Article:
Respondents were asked to report the likelihood of performing some oral health related activities during child well visit, and the majority of the paediatricians and GMPs (83.7%) stated that the examination of the oral cavity and teeth would likely be done; indeed, similar findings were reported within previous studies on the topic 21,25,33. The majority of the sample additionally mentioned that they would be more likely to provide dietary counselling to parents (as recommended by the American Academy of Paediatrics, which is considered as an essential part of general health counselling); furthermore, a similarly high percentage was founded regarding advising the parents about dental visits, demonstrating the fact that paediatricians and general medical practitioners agreed upon the importance of oral health education and guidance during child visits. Over one third of the respondents (36%) were willing to incorporate fluoride application in their practice. In a study conducted by Ditto et al. (2009), reporting only 7% of physicians believing the application of fluoride to be part of a sufficient childcare visit23. Lack of knowledge on preventive dentistry, interest, and time—as well as the cost of the dental materials—may additionally act as a contributing factor to such findings, those findings suggesting a lack of awareness on the fluoride positive effects34.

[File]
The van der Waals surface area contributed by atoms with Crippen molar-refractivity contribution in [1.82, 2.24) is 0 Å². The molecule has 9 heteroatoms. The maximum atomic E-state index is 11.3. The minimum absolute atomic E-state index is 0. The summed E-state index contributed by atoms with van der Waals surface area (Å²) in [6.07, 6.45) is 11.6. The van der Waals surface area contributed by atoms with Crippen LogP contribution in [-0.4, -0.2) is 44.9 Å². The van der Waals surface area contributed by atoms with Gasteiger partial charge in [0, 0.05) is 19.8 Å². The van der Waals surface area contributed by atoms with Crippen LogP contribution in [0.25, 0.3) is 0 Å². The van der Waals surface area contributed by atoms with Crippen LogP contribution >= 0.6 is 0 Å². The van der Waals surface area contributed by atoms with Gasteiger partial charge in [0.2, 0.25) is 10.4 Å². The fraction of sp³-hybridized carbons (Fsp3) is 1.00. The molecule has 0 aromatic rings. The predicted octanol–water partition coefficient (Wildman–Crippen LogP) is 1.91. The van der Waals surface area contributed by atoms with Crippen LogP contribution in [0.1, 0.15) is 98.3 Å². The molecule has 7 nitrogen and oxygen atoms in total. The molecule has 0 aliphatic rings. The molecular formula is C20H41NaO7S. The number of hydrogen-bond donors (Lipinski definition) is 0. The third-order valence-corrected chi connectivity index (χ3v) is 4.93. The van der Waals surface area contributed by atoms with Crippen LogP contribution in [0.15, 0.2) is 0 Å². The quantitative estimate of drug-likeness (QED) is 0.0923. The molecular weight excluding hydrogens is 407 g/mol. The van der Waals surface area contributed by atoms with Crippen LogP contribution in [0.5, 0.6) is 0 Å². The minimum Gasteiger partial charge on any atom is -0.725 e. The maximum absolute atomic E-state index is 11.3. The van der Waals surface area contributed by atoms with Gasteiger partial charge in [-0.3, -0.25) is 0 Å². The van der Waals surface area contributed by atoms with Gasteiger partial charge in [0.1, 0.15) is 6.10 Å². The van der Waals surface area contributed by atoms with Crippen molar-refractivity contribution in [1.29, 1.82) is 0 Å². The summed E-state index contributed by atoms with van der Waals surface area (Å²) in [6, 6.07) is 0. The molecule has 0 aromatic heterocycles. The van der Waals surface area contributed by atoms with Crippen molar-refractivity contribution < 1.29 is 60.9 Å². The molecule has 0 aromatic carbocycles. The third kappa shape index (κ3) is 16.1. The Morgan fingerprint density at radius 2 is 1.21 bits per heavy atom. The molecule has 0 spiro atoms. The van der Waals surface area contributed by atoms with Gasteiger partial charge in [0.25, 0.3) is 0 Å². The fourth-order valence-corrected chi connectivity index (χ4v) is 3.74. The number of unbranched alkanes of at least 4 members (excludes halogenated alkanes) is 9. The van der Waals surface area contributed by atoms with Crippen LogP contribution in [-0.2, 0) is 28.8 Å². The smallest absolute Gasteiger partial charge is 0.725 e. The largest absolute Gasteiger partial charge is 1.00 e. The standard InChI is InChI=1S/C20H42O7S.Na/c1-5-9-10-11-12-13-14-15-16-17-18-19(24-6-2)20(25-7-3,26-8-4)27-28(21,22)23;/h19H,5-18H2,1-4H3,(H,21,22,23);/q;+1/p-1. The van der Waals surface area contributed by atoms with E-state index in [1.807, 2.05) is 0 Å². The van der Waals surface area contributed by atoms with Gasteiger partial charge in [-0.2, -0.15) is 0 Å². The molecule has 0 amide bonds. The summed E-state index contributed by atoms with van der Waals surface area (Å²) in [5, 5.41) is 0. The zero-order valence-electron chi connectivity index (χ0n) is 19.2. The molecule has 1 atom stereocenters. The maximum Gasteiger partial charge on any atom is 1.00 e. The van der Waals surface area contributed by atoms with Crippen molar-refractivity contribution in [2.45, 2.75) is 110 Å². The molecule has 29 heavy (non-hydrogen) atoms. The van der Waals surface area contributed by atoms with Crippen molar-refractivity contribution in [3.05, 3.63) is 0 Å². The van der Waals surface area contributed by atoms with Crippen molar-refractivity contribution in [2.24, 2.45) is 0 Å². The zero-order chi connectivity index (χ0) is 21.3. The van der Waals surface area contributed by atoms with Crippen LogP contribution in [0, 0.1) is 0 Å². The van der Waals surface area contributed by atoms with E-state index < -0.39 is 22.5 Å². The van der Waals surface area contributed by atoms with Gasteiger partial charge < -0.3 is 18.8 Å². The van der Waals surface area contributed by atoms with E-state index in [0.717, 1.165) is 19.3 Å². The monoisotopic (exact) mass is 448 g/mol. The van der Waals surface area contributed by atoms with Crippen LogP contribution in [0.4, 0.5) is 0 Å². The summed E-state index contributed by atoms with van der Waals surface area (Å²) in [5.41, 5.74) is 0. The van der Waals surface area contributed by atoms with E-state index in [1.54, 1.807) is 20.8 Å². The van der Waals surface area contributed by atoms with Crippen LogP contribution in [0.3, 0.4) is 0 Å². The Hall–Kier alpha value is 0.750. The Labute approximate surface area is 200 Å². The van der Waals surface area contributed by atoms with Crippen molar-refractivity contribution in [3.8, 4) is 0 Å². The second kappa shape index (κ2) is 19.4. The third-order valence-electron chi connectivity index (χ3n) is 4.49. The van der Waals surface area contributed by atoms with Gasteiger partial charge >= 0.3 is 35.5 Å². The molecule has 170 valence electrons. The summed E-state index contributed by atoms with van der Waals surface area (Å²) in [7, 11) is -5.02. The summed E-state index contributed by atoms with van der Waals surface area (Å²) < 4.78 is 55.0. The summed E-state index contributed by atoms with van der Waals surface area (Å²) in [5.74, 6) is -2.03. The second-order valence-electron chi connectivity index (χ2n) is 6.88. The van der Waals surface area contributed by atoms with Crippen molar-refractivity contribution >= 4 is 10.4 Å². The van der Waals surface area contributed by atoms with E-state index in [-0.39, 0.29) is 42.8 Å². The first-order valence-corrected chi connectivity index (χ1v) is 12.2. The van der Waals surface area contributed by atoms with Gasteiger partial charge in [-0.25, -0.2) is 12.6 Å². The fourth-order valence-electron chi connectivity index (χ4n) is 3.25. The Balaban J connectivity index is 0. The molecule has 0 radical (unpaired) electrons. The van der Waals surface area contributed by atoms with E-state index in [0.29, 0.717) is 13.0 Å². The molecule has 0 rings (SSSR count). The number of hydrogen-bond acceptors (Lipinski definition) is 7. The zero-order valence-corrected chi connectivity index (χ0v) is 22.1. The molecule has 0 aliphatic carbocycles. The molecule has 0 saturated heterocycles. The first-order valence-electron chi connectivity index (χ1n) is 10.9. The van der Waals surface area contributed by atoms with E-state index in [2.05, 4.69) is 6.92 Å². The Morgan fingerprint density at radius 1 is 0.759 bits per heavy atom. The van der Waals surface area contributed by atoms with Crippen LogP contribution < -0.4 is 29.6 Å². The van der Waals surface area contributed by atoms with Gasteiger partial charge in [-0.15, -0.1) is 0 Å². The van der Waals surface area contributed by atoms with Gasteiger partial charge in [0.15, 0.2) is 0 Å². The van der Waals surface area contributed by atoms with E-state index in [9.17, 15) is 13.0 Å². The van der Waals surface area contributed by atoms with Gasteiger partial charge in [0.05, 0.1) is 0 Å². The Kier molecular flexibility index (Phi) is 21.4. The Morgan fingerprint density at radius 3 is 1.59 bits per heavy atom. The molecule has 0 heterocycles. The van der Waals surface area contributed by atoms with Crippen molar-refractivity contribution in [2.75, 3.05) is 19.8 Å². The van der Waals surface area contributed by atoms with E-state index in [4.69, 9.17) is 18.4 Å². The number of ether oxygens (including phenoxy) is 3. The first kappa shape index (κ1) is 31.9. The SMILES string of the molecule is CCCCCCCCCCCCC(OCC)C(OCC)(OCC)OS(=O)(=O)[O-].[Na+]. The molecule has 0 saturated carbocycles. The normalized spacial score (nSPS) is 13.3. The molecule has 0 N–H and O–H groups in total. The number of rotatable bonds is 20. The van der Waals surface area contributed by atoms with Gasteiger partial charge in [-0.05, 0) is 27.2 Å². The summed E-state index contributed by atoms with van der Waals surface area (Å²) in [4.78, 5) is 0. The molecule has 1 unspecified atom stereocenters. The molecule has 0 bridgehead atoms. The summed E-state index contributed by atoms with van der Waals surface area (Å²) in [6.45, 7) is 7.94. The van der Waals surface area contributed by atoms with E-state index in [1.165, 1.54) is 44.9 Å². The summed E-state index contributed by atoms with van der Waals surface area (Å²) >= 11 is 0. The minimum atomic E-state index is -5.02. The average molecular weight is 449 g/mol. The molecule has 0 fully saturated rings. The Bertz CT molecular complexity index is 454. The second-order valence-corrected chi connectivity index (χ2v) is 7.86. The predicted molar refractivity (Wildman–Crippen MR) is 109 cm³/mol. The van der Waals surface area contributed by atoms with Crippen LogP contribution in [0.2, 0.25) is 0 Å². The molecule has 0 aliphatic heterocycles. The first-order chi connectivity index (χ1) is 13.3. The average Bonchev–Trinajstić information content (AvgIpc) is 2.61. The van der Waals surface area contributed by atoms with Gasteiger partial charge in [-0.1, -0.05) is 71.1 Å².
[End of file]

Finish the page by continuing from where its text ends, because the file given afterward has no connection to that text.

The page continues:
Dental pain and oral/facial trauma/swelling cases were always referred to pediatric dentists, thus reflecting the concern of paediatricians and GMPs regarding any visible problems; to a lesser extent (71%), children with dental caries would be referred always and/or often. Unfortunately, this is considered insufficient in preventing the consequences reported by Kagihara et al. (2009), who stated that when dental caries is left untreated, pain, bacteraemia and high treatment costs are anticipated; this can additionally impact the growth and development of the child’s speech, leading to premature tooth loss and compromised chewing and self-esteem35.
Surprisingly, children with chronic medical conditions, planned operations, or necessary cancer therapy possess the least chances of referral; this could be ascribed to the participants’ limited knowledge and awareness on the relevance of such medical problems to dental health. This result correlates with those of a number of previous studies whereby the oral-medical connection was not very clear to participants.23,34
It was reported that barriers to successful referral were mentioned by more than 50% of the respondents in a previous study, a slightly higher percentage (57%) being detected amongst the respondents within the current study23.
Perhaps at the heart of the reluctance to examine children in terms of a dental examination; lies in the fact that the responders felt it was difficult to refer onwards to public and private dental clinics. In this regard, we can confirm that their concerns are well-founded: previous studies have shown that clinicians are more likely to refer children if they report confidence with the referral environment36.